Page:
July 3, 2006

Health Alert Issued in Britain as Heatwave Set to Continue

LONDON -- The heatwave across much of southern Britain poses "significant health risks" for the elderly and very young, officials warned on Monday.

The warning came after the Meteorological Office said it was raising its Heat-Health alert to the highest level since it started issuing heatwave warnings in 2004.

London and much of southern England and Wales are forecast to bake again on Monday and Tuesday with temperatures rising up to 32 degrees centigrade (90F).

Severe thunderstorms and heavy downpours are also expected during the week, the Met Office warned.

"The elderly are particularly vulnerable and it is important that those aged over 75, especially those who live alone or in care homes, take precautions to avoid heat exhaustion and heat stroke," the Chief Medical Officer Liam Donaldson said.

The Met Office raised its health alert to level 3 -- one short of the top level 4 which denotes a national emergency -- under plans introduced after the exceptionally hot weather of August 2003 in which 27,000 people died of heat-related causes in northwestern Europe, 15,000 of them in France.

The plan calls for health officials to issue public advice on how to stay cool, contact care homes, and monitor at-risk individuals such as the disabled living at home.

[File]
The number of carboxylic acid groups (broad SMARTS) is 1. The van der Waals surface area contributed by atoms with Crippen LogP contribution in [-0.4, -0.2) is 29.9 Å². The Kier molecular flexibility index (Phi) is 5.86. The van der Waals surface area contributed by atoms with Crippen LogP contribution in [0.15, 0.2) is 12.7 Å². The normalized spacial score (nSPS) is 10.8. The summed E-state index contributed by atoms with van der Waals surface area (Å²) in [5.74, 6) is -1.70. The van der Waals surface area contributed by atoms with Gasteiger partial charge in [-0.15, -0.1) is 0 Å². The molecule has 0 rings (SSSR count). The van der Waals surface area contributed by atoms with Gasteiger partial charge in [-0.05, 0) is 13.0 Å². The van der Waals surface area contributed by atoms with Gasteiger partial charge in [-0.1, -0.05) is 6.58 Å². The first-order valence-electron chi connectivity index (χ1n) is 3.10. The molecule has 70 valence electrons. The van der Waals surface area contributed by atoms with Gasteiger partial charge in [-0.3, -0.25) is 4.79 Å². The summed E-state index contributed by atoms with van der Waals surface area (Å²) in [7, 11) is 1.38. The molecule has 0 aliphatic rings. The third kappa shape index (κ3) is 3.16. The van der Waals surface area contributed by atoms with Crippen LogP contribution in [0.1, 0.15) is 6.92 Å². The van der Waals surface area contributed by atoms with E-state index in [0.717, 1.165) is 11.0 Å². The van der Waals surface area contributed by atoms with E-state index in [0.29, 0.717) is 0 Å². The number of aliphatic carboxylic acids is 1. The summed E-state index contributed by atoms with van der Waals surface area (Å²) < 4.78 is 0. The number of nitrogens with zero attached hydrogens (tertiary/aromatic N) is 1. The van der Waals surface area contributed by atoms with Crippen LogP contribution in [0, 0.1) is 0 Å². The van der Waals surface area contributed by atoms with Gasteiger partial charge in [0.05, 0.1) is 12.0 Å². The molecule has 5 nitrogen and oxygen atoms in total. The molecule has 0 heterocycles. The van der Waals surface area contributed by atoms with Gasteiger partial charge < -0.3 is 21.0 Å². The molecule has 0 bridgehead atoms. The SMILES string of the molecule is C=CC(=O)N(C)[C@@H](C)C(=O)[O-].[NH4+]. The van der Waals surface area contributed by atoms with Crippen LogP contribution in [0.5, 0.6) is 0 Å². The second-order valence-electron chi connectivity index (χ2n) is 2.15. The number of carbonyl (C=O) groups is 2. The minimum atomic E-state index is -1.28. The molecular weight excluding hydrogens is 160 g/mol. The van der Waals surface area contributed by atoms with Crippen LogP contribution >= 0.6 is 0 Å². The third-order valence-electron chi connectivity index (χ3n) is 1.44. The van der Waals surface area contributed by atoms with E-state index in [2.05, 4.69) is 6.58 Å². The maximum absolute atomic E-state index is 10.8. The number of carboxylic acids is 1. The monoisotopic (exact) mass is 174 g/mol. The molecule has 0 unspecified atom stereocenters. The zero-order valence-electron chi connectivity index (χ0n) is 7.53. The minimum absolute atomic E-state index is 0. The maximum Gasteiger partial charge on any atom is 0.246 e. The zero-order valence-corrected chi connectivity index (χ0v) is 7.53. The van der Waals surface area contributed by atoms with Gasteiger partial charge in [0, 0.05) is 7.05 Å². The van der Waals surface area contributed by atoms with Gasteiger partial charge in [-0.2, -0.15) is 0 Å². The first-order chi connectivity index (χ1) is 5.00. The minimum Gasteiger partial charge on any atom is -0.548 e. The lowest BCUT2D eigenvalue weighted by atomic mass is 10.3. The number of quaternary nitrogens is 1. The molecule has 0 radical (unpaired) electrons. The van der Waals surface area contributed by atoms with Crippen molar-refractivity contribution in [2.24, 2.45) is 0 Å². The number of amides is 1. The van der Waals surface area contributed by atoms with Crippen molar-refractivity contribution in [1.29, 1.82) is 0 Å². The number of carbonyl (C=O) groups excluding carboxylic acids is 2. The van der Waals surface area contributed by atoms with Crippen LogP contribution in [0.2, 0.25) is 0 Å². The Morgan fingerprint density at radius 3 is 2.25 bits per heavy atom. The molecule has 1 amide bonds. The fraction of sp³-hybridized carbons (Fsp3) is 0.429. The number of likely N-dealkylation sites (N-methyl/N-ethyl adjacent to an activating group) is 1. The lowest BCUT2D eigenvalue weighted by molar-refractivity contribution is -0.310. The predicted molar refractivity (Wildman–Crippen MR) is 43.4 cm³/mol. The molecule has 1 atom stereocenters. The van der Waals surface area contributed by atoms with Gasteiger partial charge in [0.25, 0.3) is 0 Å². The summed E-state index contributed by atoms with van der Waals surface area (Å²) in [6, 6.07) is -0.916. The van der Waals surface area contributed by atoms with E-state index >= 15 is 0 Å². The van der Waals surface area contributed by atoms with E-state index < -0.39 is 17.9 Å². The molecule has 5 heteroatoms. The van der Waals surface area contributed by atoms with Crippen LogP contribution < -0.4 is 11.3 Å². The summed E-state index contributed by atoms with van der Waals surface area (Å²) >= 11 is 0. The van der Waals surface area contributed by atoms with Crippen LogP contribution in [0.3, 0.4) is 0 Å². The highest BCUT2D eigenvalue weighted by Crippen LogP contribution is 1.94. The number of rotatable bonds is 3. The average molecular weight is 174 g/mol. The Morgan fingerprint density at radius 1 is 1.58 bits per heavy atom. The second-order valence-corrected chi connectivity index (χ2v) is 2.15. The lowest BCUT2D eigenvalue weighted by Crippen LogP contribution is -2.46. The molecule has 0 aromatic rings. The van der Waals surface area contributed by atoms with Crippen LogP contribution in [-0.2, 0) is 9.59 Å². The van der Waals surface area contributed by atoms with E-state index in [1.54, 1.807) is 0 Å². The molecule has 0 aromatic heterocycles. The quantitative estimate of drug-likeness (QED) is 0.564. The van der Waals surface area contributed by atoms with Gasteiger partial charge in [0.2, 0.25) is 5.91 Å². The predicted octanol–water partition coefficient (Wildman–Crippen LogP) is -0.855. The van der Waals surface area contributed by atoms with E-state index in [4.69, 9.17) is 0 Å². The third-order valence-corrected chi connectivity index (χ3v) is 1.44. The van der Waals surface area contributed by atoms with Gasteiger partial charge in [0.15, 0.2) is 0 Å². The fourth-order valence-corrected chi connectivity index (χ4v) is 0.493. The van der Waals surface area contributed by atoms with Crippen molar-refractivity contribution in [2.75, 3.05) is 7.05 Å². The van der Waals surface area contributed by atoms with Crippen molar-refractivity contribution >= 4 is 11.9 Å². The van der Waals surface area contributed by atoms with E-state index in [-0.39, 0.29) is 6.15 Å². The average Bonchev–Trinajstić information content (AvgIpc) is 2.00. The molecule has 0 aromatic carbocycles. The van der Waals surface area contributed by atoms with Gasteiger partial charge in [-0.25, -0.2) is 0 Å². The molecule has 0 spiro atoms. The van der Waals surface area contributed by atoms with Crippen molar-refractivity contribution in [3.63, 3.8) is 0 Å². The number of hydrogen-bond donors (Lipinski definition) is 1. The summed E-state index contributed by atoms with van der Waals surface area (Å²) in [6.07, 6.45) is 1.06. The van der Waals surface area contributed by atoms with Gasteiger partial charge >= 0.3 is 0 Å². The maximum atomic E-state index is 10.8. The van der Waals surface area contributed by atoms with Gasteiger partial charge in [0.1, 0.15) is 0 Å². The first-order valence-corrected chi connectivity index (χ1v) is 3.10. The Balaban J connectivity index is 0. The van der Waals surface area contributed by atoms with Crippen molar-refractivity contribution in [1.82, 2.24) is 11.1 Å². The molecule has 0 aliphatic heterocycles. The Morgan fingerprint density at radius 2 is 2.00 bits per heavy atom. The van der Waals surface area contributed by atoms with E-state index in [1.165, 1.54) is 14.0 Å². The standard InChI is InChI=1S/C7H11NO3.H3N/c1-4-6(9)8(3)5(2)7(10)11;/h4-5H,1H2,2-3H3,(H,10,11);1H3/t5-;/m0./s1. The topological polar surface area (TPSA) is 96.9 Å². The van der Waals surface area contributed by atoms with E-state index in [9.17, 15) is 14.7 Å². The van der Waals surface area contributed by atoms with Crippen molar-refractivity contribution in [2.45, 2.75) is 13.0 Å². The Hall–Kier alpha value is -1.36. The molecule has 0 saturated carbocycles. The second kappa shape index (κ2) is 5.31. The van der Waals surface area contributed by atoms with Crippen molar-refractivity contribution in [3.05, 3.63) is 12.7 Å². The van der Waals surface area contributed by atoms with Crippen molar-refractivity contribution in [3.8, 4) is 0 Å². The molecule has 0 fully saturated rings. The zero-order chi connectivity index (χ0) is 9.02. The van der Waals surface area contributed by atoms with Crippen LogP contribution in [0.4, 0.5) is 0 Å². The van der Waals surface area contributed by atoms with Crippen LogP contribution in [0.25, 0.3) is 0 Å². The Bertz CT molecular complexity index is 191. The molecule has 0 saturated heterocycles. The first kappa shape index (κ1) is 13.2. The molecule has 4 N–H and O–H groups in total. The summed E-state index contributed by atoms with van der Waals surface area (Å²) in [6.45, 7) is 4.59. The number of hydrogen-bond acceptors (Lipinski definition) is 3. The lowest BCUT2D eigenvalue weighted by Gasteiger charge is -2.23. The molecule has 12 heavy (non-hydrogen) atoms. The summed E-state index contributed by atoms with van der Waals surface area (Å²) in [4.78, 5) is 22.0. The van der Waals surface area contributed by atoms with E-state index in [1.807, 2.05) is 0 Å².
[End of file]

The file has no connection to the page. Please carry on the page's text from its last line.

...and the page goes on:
Hospitals will be put on standby in case there is a rise in admissions from heat-related conditions.

During the hot spell, older people and the young are at risk of suffering heat exhaustion and potentially fatal heatstroke, the health department warned in a public awareness leaflet.

Symptoms of heat exhaustion include headaches, dizziness, muscle cramps, nausea and vomiting.

Heatstroke can develop if these symptoms are untreated, but can also occur without warning.

The condition can spark intense thirst, confusion, convulsions and loss of consciousness, and can result in irreversible brain damage or death.

The leaflet advises people to drink water or fruit juice regularly and avoid alcohol, tea and coffee, which make dehydration worse.

The Met Office had issued a level 2 alert -- which requires health officials to start issuing heatwave advice -- on Saturday.

On Sunday, temperatures rose to over 32 degrees in London but further north there was flash flooding in Manchester following torrential downpours.